What is clear is that lots of fabric ends up getting wasted at various stages of the supply chain. This is more of a problem than ever, given all the cancelled orders as a result of the COVID-19 pandemic.
But it has proved difficult to find fabric that ‘ticks all our boxes’ (i.e. plain colour 100% cotton fabric that resembles a sari in texture, in a range of vibrant colours, which has the appropriate safety certification) for a feasible cost.
Then a friend of mine who works in the garments sector told me about upcybom.com, which connects buyers and sellers of deadstock directly.
I was excited to discover some fabric that looked like exactly what we were after, at a price that we could afford. A Dhaka-based friend of mine kindly offered to go and check it out.
It turned out that the fabric was being sold in a dedicated ‘deadstock fabric market’ in Old Dhaka.
Deadstock fabric arriving at the local market in Old Dhaka
This is where lots of the fabric originally intended to be used in exported garments ends up
My friend’s visit to the market revealed two issues:
- The colours available looked quite different from how they appeared in the photos
- There was no safety testing certificate available
The fact that it would have already undergone safety testing was a key reason to use fabric that was originally intended to make garments to be sold in a Western market.
But because the fabric was now being sold within Bangladesh, even if it had been safety tested, there was no ‘paper trail’ available, as this isn’t how things operate locally.
So we would have to undertake the process ourselves.
I’ve spent many, many hours researching safety standards, and been very fortunate to get brilliant pro-bono support from a product safety lawyer at DLA Piper, alongside guidance from Bureau Veritas, one of the world’s leading safety testing companies, who tested the first limited-edition collection of blankets I had made in London last summer.
I’ve learned that the most extensive – and expensive! – part of the safety testing process relates to confirming the lack of potentially hazardous chemicals in the fabric.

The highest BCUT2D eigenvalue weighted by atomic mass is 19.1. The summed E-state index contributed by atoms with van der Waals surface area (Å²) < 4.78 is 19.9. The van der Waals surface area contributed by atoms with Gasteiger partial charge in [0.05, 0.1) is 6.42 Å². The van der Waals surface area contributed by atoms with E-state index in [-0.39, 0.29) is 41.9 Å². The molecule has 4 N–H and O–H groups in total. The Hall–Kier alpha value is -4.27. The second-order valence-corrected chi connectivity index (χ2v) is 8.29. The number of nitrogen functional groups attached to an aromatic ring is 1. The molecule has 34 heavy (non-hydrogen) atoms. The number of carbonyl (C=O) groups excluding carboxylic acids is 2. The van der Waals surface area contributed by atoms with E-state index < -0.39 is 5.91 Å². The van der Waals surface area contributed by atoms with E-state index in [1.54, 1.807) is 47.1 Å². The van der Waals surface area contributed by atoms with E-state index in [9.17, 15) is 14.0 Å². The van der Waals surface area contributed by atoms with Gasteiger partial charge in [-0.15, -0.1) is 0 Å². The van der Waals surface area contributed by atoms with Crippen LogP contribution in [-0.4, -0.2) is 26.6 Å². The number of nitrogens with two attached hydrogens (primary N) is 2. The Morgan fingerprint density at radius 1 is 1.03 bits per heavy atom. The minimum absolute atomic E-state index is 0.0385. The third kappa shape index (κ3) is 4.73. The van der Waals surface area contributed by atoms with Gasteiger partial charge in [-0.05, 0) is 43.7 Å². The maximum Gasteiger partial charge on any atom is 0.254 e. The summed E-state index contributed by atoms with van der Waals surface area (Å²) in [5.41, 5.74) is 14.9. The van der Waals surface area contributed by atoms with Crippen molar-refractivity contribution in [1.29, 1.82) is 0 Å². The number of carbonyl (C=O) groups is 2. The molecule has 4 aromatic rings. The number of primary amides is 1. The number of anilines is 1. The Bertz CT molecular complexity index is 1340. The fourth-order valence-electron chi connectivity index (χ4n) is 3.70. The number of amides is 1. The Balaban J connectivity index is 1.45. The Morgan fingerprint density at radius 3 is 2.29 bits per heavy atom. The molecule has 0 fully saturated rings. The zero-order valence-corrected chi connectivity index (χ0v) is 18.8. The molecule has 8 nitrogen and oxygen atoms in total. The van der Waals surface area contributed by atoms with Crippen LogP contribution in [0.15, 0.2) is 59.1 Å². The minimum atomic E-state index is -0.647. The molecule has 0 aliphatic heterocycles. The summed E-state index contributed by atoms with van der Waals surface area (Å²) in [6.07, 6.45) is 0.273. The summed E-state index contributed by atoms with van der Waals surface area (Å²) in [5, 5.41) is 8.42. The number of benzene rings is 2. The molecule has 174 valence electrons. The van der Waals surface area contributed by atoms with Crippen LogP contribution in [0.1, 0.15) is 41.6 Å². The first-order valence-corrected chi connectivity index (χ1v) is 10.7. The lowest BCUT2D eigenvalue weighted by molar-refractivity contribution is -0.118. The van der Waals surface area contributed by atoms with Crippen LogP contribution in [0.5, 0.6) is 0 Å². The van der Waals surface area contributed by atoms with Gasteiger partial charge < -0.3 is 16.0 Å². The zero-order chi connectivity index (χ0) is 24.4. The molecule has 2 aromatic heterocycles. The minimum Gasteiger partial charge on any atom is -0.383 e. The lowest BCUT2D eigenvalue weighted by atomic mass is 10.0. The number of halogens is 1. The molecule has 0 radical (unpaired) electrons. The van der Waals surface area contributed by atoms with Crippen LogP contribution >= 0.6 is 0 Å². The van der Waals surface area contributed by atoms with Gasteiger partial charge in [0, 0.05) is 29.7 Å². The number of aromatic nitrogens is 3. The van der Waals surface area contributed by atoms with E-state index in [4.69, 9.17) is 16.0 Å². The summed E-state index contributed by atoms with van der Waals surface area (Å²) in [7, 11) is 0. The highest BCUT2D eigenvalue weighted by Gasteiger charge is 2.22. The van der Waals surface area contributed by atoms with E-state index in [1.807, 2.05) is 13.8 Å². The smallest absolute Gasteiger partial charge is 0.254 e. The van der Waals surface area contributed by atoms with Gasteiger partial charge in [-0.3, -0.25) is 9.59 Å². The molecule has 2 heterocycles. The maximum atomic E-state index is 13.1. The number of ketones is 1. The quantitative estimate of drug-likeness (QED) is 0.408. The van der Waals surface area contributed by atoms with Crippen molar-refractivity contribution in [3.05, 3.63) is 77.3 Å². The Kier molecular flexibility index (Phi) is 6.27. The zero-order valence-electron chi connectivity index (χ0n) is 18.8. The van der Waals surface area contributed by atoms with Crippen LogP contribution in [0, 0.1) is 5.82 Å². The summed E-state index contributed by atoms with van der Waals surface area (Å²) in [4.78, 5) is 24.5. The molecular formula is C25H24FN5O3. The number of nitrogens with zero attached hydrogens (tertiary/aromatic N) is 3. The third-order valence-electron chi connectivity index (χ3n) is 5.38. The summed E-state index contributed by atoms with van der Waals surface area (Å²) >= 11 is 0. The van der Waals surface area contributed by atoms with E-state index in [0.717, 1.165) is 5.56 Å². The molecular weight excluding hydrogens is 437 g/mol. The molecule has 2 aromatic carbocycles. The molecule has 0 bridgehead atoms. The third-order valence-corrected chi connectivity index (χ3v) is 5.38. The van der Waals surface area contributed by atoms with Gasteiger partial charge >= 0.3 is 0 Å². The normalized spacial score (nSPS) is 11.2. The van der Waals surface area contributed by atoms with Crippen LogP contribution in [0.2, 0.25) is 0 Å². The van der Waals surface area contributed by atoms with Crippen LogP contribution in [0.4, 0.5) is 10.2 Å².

Colour is an important part of Khushi Kantha’s design aesthetic, in celebration of the vibrant colours that Bangladesh is renowned for.
But if we go ahead with our plan to use deadstock, and we source it from local markets in Bangladesh, we would be endlessly testing fabric.
The chemicals relate to the dyes, which means that every different colour fabric we used would have to be tested separately, on top of testing a sample of every batch of vintage saris that we used for the inside layers of the blankets. This would clearly get very expensive and complicated.
Desperately seeking secondhand saris
Some of the vintage saris we used for Khushi Kantha’s first, limited-edition collection, created last summer
Sourcing secondhand saris for the inside layers of the blankets has also been proving challenging – my friend ended up on a bit of a ‘wild goose chase’ round the markets of Dhaka, trying to locate sellers that don’t seem to exist anymore!
Back to the drawing board
I’m increasingly understanding that social entrepreneurship is all about focusing on the ultimate impact you want to have – and keeping an open mind about how you get there!
Based on what I’ve learned so far about fabric sourcing, I’ve realised that it makes sense to rethink Khushi Kantha’s interpretation of circular production principles.
We need to forget about using vintage saris altogether for now.
Instead, we’re going to use reclaimed, repurposed deadstock cotton fabric for the inside layers of the blankets – because then the colour doesn’t matter.
This means that we can just buy a larger quantity of fabric in a single colour for each collection of blankets we produce and undertake the safety testing once, rather than repeating the process for every single colour we would want to use on the outsides of our blankets.
But this means I needed to come up with a new plan for the outside layers.
In Part Three of this blogpost, I’ll explain what that plan comprises…
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